Prerequisites: COM 326 or COM 320 and COM 300 or COM 302 or, consent of instructor. A collaborative application of research skills to significant interpersonal relationship issues and contexts. Students will complete projects suitable for presentation at an undergraduate conference. Partially satisfies University Studies IV: Building Competencies/Writing Intensive.  Partially satisfies University Studies IV: Building Competencies/Information Literacy.


Course error corrected 11/5/15:

PAR 225 - Women and Religion

Credits: 3

Images, expectations, and experiences of women in the history of religions. Topics include the importance of gender to the study of religion, women’s real or perceived power (or lack of it) within the major classical traditions, and alternative women’s religious groups and ideas appearing since the 1970s. Partially satisfies University Studies II: Approaches and Perspectives/Historical and Philosophical Approaches. Satisfies University Studies II: Approaches and Perspectives/Living in Our Diverse Nation. Partially Satisfies University Studies III: Thematic Transdisciplinary Cluster/Evolution Gender and Social Justice.


Course error corrected 11/3/15:

EXS 217 - Human Anatomy and Physiology II

Credits: 3

(PED 217 ) The human nervous, urinary, endocrine, digestive, and reproductive systems as related to health and movement. Partially satisfies University Studies II: Approaches and Perspectives/Scientific Approaches to the Natural World. Partially satisfies University Studies III: Thematic Transdisciplinary Cluster/Foundations for Systems Thinking. Partially satisfies University Studies IV: Building Competencies/Writing Intensive, Satisfies University Studies VI: Capstone Course.


Course errors corrected 10/28/2015:

COM 425 - Negotiation

Credits: 3

Prerequisite: COM 223  COM 225 and consent of instructor. Theoretical and practical perspectives of negotiation. Emphasis on negotiating techniques for use in business and interpersonal relationships. Explores differences between integrative and distributive bargaining.


Course errors corrected 10/9/2015:

ENG 380 - Literature for Children

Credits: 3

Prerequisite: ENG 103 or ENG 200 or ENG 201ENG 204 or ENG 205 recommended but not required. An advanced study of critical approaches to children’s literature of various genres. Intended for anyone interested in children’s literature and children’s culture(s) as well as for future teachers. Partially satisfies University Studies III: Thematic Transdisciplinary Cluster/Ancient Thought and Culture Child and Adolescent Studies.


ENG 381 - Literature for Young Adults

Credits: 3

Prerequisite: ENG 103 or ENG 200 or ENG 201ENG 204 or ENG 205 recommended but not required. Advanced examination of literature for adolescents. Intended for anyone interested in adolescent literature and adolescent culture as well as for future teachers. Partially satisfies University Studies III: Thematic Transdisciplinary Cluster/Ancient Thought and Culture Child and Adolescent Studies.


ENG 385 - Multicultural Young Adult Literature

Credits: 3

Prerequisite: ENG 103 or ENG 200 or ENG 201ENG 204 or ENG 205 recommended but not required. Advanced examination of multicultural literature for adolescents. Satisfies University Studies II: Approaches and Perspectives/Living in Our Diverse Nation. Partially satisfies University Studies III: Thematic Transdisciplinary Cluster/Ancient Thought and Culture Child and Adolescent Studies.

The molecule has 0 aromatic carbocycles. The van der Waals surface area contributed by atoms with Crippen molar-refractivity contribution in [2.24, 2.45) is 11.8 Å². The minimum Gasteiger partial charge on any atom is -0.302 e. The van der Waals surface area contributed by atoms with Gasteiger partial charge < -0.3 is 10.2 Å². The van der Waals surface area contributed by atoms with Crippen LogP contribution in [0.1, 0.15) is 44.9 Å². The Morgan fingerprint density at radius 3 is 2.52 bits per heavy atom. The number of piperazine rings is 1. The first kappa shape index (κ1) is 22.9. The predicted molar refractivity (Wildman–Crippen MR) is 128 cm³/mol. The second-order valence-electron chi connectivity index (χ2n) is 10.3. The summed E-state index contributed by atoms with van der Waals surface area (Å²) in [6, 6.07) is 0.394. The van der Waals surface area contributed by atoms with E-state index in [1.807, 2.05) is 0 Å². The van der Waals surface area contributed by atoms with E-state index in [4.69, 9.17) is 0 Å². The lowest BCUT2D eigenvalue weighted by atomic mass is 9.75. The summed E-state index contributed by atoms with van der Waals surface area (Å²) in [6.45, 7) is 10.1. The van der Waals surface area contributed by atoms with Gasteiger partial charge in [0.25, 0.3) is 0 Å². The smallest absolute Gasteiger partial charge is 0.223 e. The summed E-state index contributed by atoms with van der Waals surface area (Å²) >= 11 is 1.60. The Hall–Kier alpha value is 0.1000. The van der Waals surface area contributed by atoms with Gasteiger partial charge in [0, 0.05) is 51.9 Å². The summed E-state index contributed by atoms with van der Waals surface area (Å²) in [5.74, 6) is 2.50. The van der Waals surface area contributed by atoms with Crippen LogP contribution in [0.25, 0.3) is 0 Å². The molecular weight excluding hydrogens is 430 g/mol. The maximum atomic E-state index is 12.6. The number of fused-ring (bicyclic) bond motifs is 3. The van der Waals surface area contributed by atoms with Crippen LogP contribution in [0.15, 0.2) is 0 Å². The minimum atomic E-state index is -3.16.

Course errors corrected 11/15/2015: (Added Public Health and Human Development to Thematic Transdisciplinary Clusters)

SOC 433 - Sociology of Mental Illness

Credits: 3

Prerequisite: SOC 105. Sociological theories of and social responses to mental illness. History and analysis of mental health systems. Partially satisfies University Studies II: Approaches and Perspectives/Understanding Human Institutions and Behaviors. Partially satisfies University Studies III: Thematic Transdisciplinary Cluster/Human Behavior and Thematic Transdisciplinary Cluster/Public Health and Human Development. 


Faculty

Catalogue change 11/20/15:

Gregg A. Buck, assistant professor of theatre, B.A., Shippensburg University; M.F.A., University of Maryland

Scott D. Nice, assistant professor of theatre, B.A., Western Michigan University; M.F.A., Northern Illinois University

Department of Theatre Arts: Mr. T. Salzman, chair. Dr. A. Berkeley (customized option coordinator), Mr. Buck, Dr. Castagno, Mr. M. Holmes, Mr. Lydy, Mr. Nice, Mr. Sorensen (design and technology option coordinator), Mr. F. Trimble, Dr. R. Root, Dr. Vincent (performance option coordinator), Mr. Wagenseller.
Added: Mr. Bovinick, Mr. Enlow, Mr Marino

Catalogue change 8/7/15:

Jorge L. Figueroa, lecturer in, assistant professor of community health, B.A., University of Central Florida; M.S., Ph.D., The University of Georgia

Catalogue change 8/25/15:

Added: Francisco Brignole, assistant professor, world languages and cultures, B.A., M.A., M.B.A., University of Hawaii at Manoa, HI; Ph.D., The University of North Carolina at Chapel Hill, NC

Added: Hannah Priest, Ph.D., The University of Alabama

Added: David Hoot, Ph.D., University of Florida

Catalogue change 11/9/15:

Department of Theatre Arts:  Mr. T. Salzman, chair. Mr. Belser, Dr. A. Berkeley (customized option coordinator), Mr. Buck, Dr. Castagno, Mr. M. Holmes, Mr. Lydy, Mr. Nice, Mr. Sorensen (design and technology option coordinator), Mr. F. Trimble, Dr. R. Root, Dr. Vincent (performance option coordinator), Mr. Wagenseller.